Geminate devoicing in japanese loanwords: Theoretical and experimental investigations

Research output: Contribution to journalArticle

2 Citations (Scopus)

Abstract

This paper provides an overview of theoretical and experimental investigations into voiced geminates in Japanese. Active discussion was initiated by Nishimura's () discovery that in Japanese loanword phonology, voiced geminates can be devoiced, when they co-occur with another voiced obstruent (e.g. /doggu/ → /dokku/ 'dog'). This context-sensitive devoicing of geminates has been analyzed within several different theoretical frameworks. The phonetic and psycholinguistic natures of voiced geminates have also been explored, in tandem with corpus-based analyses and computational modeling. This devoicing pattern of voiced geminates in Japanese therefore has had substantial impacts on the recent phonological literature. The empirical focus of this paper is on one simple devoicing phenomenon in Japanese, but implications for general linguistic theories are discussed throughout the paper.

Original languageEnglish
Pages (from-to)168-182
Number of pages15
JournalLinguistics and Language Compass
Volume9
Issue number4
DOIs
Publication statusPublished - 2015 Apr 1

Fingerprint

psycholinguistics
phonology
phonetics
linguistics
literature

ASJC Scopus subject areas

  • Linguistics and Language

Cite this

Geminate devoicing in japanese loanwords : Theoretical and experimental investigations. / Kawahara, Shigeto.

In: Linguistics and Language Compass, Vol. 9, No. 4, 01.04.2015, p. 168-182.

Research output: Contribution to journalArticle

@article{61f55eeb400e4a71a95b228ce39f7015,
title = "Geminate devoicing in japanese loanwords: Theoretical and experimental investigations",
abstract = "This paper provides an overview of theoretical and experimental investigations into voiced geminates in Japanese. Active discussion was initiated by Nishimura's () discovery that in Japanese loanword phonology, voiced geminates can be devoiced, when they co-occur with another voiced obstruent (e.g. /doggu/ → /dokku/ 'dog'). This context-sensitive devoicing of geminates has been analyzed within several different theoretical frameworks. The phonetic and psycholinguistic natures of voiced geminates have also been explored, in tandem with corpus-based analyses and computational modeling. This devoicing pattern of voiced geminates in Japanese therefore has had substantial impacts on the recent phonological literature. The empirical focus of this paper is on one simple devoicing phenomenon in Japanese, but implications for general linguistic theories are discussed throughout the paper.",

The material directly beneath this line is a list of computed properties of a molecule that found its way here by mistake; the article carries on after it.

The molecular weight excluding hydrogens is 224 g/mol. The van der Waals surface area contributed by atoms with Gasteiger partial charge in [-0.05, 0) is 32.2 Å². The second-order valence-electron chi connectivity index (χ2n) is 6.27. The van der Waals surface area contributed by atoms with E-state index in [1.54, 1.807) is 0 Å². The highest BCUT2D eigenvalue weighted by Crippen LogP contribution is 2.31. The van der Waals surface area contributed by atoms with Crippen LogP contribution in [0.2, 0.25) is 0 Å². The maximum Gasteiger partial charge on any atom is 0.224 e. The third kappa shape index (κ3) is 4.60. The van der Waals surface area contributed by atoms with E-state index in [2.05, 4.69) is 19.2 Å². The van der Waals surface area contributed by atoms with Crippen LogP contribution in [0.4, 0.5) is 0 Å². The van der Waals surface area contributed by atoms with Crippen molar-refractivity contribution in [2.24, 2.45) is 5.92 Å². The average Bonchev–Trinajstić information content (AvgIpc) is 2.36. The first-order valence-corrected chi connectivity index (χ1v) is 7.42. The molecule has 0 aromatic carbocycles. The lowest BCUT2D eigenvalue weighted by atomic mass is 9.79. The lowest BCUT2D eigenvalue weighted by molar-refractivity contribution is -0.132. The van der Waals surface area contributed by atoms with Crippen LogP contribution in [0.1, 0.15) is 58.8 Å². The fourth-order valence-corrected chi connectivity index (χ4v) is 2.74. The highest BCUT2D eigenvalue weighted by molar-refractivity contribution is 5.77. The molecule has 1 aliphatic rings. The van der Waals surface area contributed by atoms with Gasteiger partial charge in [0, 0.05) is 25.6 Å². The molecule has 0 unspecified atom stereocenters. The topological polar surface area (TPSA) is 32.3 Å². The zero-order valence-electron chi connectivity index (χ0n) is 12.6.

author = "Shigeto Kawahara",
year = "2015",
month = "4",
day = "1",
doi = "10.1111/lnc3.12130",
language = "English",
volume = "9",
pages = "168--182",
journal = "Linguistics and Language Compass",
issn = "1749-818X",
publisher = "Wiley-Blackwell",
number = "4",

}

TY - JOUR

T1 - Geminate devoicing in japanese loanwords

T2 - Theoretical and experimental investigations

AU - Kawahara, Shigeto

PY - 2015/4/1

Y1 - 2015/4/1

N2 - This paper provides an overview of theoretical and experimental investigations into voiced geminates in Japanese. Active discussion was initiated by Nishimura's () discovery that in Japanese loanword phonology, voiced geminates can be devoiced, when they co-occur with another voiced obstruent (e.g. /doggu/ → /dokku/ 'dog'). This context-sensitive devoicing of geminates has been analyzed within several different theoretical frameworks. The phonetic and psycholinguistic natures of voiced geminates have also been explored, in tandem with corpus-based analyses and computational modeling. This devoicing pattern of voiced geminates in Japanese therefore has had substantial impacts on the recent phonological literature. The empirical focus of this paper is on one simple devoicing phenomenon in Japanese, but implications for general linguistic theories are discussed throughout the paper.

AB - This paper provides an overview of theoretical and experimental investigations into voiced geminates in Japanese. Active discussion was initiated by Nishimura's () discovery that in Japanese loanword phonology, voiced geminates can be devoiced, when they co-occur with another voiced obstruent (e.g. /doggu/ → /dokku/ 'dog'). This context-sensitive devoicing of geminates has been analyzed within several different theoretical frameworks. The phonetic and psycholinguistic natures of voiced geminates have also been explored, in tandem with corpus-based analyses and computational modeling. This devoicing pattern of voiced geminates in Japanese therefore has had substantial impacts on the recent phonological literature. The empirical focus of this paper is on one simple devoicing phenomenon in Japanese, but implications for general linguistic theories are discussed throughout the paper.

UR - http://www.scopus.com/inward/record.url?scp=84925874266&partnerID=8YFLogxK

UR - http://www.scopus.com/inward/citedby.url?scp=84925874266&partnerID=8YFLogxK

U2 - 10.1111/lnc3.12130

DO - 10.1111/lnc3.12130

M3 - Article

AN - SCOPUS:84925874266

VL - 9

SP - 168

EP - 182

JO - Linguistics and Language Compass

JF - Linguistics and Language Compass

SN - 1749-818X

IS - 4

ER -